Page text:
A condom breaking during sex, a forgotten birth control dose or an unwanted pregnancy can be stressful situations, and having to find information or make a decision when you’re already in them can be overwhelming.
This week I wanted to share a practical tool that I always recommend to help navigate these kinds of situations: sexual health strategies.
Many of us already have vague ideas of what we would do if something went wrong, but a sexual health strategy is a specific step-by-step action plan for these situations. It should be personal, well thought out, revised and even practiced so that it’s of actual use to you. Kind of like a fire drill.
I started using sexual health strategies when I first became sexually active because while I was really fascinated by sex, I was also terrified of the risks.
I would learn everything I could about a specific STI and then become really paranoid that I had it. While being informed is awesome, the paranoia wasn’t compatible with fully embracing and exploring my sexuality. This led me to start carefully thinking out the worst-case scenarios of my fears in order to create strategies to help me deal with them and reduce my anxiety.
I’ve found this to be really helpful in my personal life, but also in helping others manage undesirable situations with more ease.
A sexual strategy means identifying your options and having answers to your questions before you need them. It’s going through the motions without the stress and time constraints of being in the actual situation.
For example, let’s say a condom breaks during vaginal penetration. What options do you have when a condom breaks? Maybe you’ll want to get emergency contraception (EC, “the morning-after pill”), in which case you’ll need to figure out where and how you would get it.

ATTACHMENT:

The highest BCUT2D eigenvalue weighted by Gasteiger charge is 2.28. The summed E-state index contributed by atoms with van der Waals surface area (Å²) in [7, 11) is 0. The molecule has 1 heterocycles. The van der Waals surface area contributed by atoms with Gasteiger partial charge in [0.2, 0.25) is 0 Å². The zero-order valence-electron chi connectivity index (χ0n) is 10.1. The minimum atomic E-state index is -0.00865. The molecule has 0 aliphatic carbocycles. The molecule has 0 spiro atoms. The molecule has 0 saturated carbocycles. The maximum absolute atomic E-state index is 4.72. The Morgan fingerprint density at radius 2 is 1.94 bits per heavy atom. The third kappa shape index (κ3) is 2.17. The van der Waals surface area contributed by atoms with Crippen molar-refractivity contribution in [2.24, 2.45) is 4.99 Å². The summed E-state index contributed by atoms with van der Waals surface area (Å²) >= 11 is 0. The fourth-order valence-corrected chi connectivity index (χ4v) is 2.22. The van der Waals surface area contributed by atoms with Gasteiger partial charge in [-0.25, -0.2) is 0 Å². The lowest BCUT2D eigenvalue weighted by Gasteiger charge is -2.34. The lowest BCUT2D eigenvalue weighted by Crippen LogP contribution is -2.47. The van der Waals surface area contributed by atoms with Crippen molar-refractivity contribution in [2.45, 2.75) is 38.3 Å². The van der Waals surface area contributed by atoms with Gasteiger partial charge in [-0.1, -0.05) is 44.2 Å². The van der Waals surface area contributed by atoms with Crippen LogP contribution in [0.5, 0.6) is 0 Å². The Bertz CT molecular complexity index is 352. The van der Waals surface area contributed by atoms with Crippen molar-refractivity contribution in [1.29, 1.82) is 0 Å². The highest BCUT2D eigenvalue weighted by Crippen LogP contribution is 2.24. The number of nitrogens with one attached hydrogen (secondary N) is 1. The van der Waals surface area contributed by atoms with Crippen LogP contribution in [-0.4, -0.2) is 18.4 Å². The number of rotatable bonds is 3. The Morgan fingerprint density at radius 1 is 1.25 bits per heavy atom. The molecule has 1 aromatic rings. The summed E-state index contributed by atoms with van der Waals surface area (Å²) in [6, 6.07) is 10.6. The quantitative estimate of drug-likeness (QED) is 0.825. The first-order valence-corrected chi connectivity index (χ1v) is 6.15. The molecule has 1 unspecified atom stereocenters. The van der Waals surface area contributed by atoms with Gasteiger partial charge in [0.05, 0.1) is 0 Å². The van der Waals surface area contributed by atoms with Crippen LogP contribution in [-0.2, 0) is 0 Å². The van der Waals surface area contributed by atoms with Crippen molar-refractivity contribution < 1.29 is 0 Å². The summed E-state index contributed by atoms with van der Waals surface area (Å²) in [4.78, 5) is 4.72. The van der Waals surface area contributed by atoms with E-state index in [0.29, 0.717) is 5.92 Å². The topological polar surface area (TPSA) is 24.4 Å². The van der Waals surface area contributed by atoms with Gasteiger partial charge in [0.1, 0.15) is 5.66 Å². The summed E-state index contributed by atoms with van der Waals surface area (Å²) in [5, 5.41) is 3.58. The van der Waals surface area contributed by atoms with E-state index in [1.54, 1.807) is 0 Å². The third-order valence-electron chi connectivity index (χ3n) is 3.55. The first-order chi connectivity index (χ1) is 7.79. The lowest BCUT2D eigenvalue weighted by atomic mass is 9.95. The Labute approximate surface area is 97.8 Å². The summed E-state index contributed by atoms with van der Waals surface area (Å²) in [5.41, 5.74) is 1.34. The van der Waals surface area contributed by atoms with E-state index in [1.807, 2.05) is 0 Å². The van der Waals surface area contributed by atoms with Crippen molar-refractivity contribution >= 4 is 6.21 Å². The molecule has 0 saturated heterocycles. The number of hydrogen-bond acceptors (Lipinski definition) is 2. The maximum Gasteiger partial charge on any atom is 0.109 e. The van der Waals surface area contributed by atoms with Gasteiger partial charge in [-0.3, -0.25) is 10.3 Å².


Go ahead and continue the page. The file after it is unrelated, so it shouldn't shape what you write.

Maybe you’ll want to get tested for STIs, in which case you’ll need to figure out where you would go, how long it would take to make an appointment and how long you’d need to wait for your results.
From here, find out what you need to know to build your strategy. For example, if you wanted to get emergency contraception, you might talk to your doctor or pharmacist about how it works, how and where you would get it, the timeframe during which you can take it, what questions you will be asked during a consultation, whether it can be covered by insurance, and any other questions you might have.
Now you have the information with which to create your final strategy for emergency contraception. It might look something like this:
(1) Go to the pharmacy within 120 hours of the encounter—the earlier, the better.
(2) Ask to speak to the pharmacist.
(3) Answer questions on the method of protection you use, the date of your last period, reactions to other medications, history with emergency contraception, etc.
(4) Obtain and take emergency contraception.
(5) Stay aware of the expected date of your next period in case you want to take a pregnancy test.
This is just one example of a sexual health strategy; yours for the same situation might be a little different. The key is to really make them your own and with enough detail so that they’re relevant and easy to follow.
Sexual strategies can be applied to any aspect of sex that could require preparation, such as an unwanted pregnancy, a STI diagnosis, communicating boundaries with a partner, discussing consent, or anything else you can think of.
Sexual strategies make you think about these situations ahead of time, so you can act confidently in the moment instead of panicking or feeling unsure.
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BDSM is a type of sex play that involves acts of bondage and discipline, dominance and submission, and sadism and masochism. Some people derive pleasure directly from pain or violence, but for many, the excitement comes from the manipulation or subversion of power dynamics within relationships.
BDSM requires a sophisticated set of communication and relationships skills, and it requires a level of trust that is difficult to casually achieve.